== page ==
Abstract

Abstract 3433

Background:

Omega-3 fatty acids (W3-FA) have been shown to be cardioprotective by reducing plasmatic triglycerides, atherosclerosis, arrhythmias, inflammation, and thrombosis. We have previously demonstrated that the plant-derived W3-FA a-linolenic acid (ALA) can achieve similar effects as the marine-derived EPA and DHA; it reduced platelet activation and aggregation, atherosclerosis and thrombosis in mouse models. In particular, ALA increased platelet survival by reducing their clearance, thus resulting in an increased platelet count.

Hypothesis:

To translate this finding to transfusion medicine, we hypothesized that the addition of ALA to platelet apheresis units a) could reduce platelet baseline activation during storage and b) result in a better function/activatability over 5–10 days of storage.

Methods:

In this pilot study, 4 platelet apheresis units from 2 healthy volunteers were collected according to routine blood bank standards and stored under typical conditions at 22°C on a rocker for 10 days. The units were supplemented with 30 uM ALA (a concentration which can be achieved by dietary intake) or vehicle (ethanol). Samples were analyzed daily over 10 days for impedance aggregometry, thrombin generation, thrombus formation on collagen and adhesion to VWF under high shear conditions (2500 s−1). Receptor expression/activation/cleavage was determined by flow cytometry (GPIb, P-selectin, activated a2bb3 integrin, Annexin V binding) and loss of mitochondrial membrane potential by JC-1 staining.

Results:

After 10 days of storage, platelets from ALA-treated bags showed a better activatability compared to vehicle-treated bags. Thrombus formation on collagen in the flow chamber at d10 was higher for ALA-treated platelets (covered area: 102.779 um2 vs 68.729 um2) as well as the adhesion to VWF (platelet-covered area: 2072,2 um2 vs 427,3 um2). Thrombin generation (as measured by CAT assay) was also higher for ALA-treated samples on d10 (ETP: 15.5 nm thrombin/min vs <2 nm thrombin/min). Thrombin-induced aggregation was higher for the ALA-treated samples (AUC: 17.1±10.4 vs 3.65±0.21 with 0.25 U/ml thrombin; 59±51 vs 15.35±10.5 with 0.5 U/ml thrombin). ALA reduced GPIb cleavage from the platelet membrane (decrease of surface exposed GPIb: d1=100%, d10= 69±10% vs 63±7%). On the other hand, ALA reduced the spontaneous expression of the active conformation of a2bb3 integrin (1.18 vs 1.94 fold) and the P-selectin expression (0.9 vs 1.20 fold), while the thrombin-induced activatability of these receptors was preserved. ALA also reduced the platelet aggregation in response to collagen and thrombin on d1.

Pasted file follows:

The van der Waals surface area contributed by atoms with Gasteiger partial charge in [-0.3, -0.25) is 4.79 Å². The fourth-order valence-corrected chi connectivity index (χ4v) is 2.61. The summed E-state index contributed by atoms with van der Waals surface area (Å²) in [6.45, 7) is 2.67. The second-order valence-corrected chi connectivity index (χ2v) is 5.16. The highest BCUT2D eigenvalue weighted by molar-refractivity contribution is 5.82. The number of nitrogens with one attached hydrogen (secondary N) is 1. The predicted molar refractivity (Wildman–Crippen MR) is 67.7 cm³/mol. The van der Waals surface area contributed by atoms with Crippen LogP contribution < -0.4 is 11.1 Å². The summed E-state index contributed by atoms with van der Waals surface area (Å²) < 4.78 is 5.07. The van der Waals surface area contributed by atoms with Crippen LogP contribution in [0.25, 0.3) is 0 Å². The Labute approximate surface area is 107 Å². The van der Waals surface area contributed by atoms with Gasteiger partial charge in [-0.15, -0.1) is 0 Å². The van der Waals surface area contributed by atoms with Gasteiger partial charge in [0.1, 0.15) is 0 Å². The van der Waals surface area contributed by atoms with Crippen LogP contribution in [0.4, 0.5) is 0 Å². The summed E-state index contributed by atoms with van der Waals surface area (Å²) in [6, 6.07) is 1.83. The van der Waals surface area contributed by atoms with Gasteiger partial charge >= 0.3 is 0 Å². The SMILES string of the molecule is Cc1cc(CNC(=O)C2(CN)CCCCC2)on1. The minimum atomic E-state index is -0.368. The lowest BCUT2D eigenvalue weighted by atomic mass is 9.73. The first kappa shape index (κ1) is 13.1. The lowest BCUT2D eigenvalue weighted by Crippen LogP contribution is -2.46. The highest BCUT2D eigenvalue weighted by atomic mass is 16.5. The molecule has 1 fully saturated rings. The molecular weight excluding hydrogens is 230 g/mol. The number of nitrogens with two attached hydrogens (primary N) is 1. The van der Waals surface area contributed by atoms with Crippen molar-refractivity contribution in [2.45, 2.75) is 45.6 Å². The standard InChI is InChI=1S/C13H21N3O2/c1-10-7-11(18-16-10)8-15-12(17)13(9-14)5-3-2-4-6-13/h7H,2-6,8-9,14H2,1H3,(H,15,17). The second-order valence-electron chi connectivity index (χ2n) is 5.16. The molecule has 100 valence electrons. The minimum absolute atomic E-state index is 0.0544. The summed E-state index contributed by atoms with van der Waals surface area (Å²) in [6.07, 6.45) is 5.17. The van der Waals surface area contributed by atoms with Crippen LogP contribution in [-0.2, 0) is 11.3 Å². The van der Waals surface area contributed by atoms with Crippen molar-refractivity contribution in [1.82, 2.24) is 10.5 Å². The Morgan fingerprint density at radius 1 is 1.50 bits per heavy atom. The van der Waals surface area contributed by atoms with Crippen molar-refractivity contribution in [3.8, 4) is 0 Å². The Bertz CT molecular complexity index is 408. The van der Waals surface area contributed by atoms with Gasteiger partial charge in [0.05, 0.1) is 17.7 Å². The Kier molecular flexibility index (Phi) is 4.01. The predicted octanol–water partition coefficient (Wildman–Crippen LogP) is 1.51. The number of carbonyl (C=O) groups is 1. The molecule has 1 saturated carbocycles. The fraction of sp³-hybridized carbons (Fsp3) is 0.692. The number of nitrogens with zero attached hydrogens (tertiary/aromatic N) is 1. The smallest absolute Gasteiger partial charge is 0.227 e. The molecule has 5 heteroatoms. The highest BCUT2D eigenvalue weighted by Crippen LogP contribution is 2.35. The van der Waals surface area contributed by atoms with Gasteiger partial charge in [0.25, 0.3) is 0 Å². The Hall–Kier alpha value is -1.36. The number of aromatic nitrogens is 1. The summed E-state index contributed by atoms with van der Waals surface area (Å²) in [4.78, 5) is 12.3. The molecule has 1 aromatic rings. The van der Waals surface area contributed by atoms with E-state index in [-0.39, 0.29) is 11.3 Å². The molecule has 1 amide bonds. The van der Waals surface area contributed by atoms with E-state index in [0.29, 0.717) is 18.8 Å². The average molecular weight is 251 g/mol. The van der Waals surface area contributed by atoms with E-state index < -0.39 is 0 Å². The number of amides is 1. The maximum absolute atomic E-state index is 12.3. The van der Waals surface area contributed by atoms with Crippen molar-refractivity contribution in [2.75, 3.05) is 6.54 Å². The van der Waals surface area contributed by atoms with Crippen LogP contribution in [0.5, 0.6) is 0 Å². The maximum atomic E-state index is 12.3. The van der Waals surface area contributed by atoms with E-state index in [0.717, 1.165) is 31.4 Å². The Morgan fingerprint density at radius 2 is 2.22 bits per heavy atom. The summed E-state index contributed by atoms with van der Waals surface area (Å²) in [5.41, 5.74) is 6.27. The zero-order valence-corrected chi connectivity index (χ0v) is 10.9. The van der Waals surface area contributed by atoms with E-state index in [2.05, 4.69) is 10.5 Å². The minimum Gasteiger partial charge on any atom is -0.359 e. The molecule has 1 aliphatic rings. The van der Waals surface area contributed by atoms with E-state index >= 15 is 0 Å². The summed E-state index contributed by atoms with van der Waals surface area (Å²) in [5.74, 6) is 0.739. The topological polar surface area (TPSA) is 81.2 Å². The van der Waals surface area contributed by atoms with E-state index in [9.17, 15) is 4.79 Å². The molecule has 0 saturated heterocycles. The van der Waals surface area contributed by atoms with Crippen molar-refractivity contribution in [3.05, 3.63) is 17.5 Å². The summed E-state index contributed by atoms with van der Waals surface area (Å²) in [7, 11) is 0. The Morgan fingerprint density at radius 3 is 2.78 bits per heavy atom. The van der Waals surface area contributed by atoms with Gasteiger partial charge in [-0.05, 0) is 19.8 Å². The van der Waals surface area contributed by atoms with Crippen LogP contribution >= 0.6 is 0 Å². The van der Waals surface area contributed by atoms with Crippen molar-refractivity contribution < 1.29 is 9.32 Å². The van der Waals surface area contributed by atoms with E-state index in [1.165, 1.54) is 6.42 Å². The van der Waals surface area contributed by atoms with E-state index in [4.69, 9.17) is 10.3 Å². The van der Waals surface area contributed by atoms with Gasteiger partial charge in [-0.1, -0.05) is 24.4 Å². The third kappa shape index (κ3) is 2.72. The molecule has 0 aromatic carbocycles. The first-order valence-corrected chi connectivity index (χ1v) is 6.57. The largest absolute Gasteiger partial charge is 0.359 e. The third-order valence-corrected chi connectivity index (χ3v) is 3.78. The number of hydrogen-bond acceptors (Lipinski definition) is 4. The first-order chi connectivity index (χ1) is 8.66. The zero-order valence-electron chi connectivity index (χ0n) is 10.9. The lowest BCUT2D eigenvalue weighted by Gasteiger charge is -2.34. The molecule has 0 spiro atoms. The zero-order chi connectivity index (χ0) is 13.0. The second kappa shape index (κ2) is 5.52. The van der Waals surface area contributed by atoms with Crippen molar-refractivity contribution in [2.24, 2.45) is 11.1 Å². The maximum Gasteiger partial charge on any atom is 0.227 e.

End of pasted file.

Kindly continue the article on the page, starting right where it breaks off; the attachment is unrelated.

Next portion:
Conclusions:

The addition of ALA to single donor platelet apheresis units at a concentration which is nutritionally achievable results in preserved platelet activatability and function over time, while it reduces baseline activation under typical storage conditions. Both endpoints appear favorable in transfusion medicine and encourage further evaluation.

Disclosures:

No relevant conflicts of interest to declare.

Author notes

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Asterisk with author names denotes non-ASH members.